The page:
In 2007 poll conducted by Rolling Stone to identify the 20 most annoying songs, "Who Let the Dogs Out" ranked third.[11] It was also ranked first on Spinner's 2008 list of "Top 20 Worst Songs Ever".[12] Rolling Stone also ranked it at number 8 on a "worst songs of the 1990s" poll, despite the fact that the song was from 2000.[13]

Music videoEdit

In the original music video, a security guard is seeing a parody of Who Wants to Be a Millionaire? called "Who Wants to Be a Zillionaire?", where a contestant is given the zillion dollar question "Who let the dogs out?". Then, the dogs in the video escape from a doggie day care center. The guard, surprised, yells on his walkie-talkie, "Who let the dogs out?!" In other parts of the video, the dogs chase people around the same area in which the band is performing. At the end of the video, the dogs can be seen running back to the day care center and the security guard is pleased.

A version exists using the "Barking Mad Mix" of the song. This was the main video in Australia (where it was the single version), having been shown on an episode of Spicks and Specks.

A new version of the video debuted at the end of the VHS release of Rugrats in Paris: The Movie, where it was re-edited to feature clips of the film throughout. The Millionaire parody at the beginning is also replaced with the photo shoot scene from the movie.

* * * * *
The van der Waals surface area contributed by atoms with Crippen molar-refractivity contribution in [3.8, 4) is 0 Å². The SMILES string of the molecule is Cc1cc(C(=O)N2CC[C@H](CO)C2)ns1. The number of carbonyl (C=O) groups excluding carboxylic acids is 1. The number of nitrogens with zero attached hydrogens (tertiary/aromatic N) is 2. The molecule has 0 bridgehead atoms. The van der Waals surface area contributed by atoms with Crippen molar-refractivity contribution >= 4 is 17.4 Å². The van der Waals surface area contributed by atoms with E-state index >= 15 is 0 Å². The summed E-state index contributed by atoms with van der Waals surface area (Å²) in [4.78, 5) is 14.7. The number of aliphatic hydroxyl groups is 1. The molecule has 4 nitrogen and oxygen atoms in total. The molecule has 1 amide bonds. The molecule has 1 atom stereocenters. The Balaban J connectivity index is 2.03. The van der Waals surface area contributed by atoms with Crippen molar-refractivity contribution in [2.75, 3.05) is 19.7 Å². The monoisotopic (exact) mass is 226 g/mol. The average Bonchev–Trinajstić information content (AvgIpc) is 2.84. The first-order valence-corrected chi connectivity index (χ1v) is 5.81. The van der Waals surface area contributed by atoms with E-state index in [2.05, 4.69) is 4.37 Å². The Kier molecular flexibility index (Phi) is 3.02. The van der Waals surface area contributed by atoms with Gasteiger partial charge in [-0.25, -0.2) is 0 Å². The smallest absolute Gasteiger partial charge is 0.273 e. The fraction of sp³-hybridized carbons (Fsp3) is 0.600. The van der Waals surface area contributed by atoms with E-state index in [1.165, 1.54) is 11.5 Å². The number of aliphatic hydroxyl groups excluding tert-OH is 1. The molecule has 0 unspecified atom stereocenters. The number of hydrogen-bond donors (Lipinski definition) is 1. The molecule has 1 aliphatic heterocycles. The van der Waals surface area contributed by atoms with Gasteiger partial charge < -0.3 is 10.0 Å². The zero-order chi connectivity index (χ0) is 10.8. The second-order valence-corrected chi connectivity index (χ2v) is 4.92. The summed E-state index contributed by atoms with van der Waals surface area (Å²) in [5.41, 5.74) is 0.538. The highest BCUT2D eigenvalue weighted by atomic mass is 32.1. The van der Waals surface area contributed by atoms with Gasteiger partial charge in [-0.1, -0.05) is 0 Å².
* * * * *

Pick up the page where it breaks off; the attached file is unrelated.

Use in sporting eventsEdit

The first use of the song at an American sporting event was at Mississippi State University.[14] The university's mascot is the Bulldog, and the university school first played the song during football games in the fall of 1998 using the version sung by Chuck Smooth. It was accompanied by the crowd singing along and the team performing a dance on the field called "The Dawg Pound Rock" just before a kickoff.[15][16] Later the Southeastern Conference ruled that they could not perform the dance on the field, so the team moved it to the sidelines. Several other teams followed suit, and the song quickly became a national phenomenon.[17] Jonathan King's version was adopted by the New Orleans Saints in 1999.[citation needed]

In June 2000, Gregg Greene,[18] then Director of Promotions for the Seattle Mariners, was the first to play the Baha Men's version of "Who Let the Dogs Out" at a Major League Baseball game.[19] He debuted the tune as a joke for the team's backup catcher, Joe Oliver. Two days later, shortstop Alex Rodriguez requested the song be used as his walk-up music, and it quickly became the Mariners team anthem. The Baha Men performed at Safeco Field during a Mariners game in September 2000. The New York Mets, however, have claimed that they were the first MLB team to adopt the song, to which ESPN.com humorously commented "This is a little like scientists arguing over who discovered a deadly virus". The Baha Men recorded a version of the song that changed the chorus to "Who let the Mets out?" and all the lyrics to reflect the team and its players, which was played at Shea Stadium throughout the Mets' 2000 postseason run, including a live performance on the Shea Stadium field before Game 4 of the 2000 World Series against the New York Yankees. The song was written by David Brody of Z100 New York and recorded by the Baha Men initially for Z100. Brody then gave the song to the Mets to play at Shea. Brody has also written songs for the 2006, 2007, and 2015 Mets. Richard Hidalgo used the original song as his entrance music while playing for the Houston Astros.[citation needed]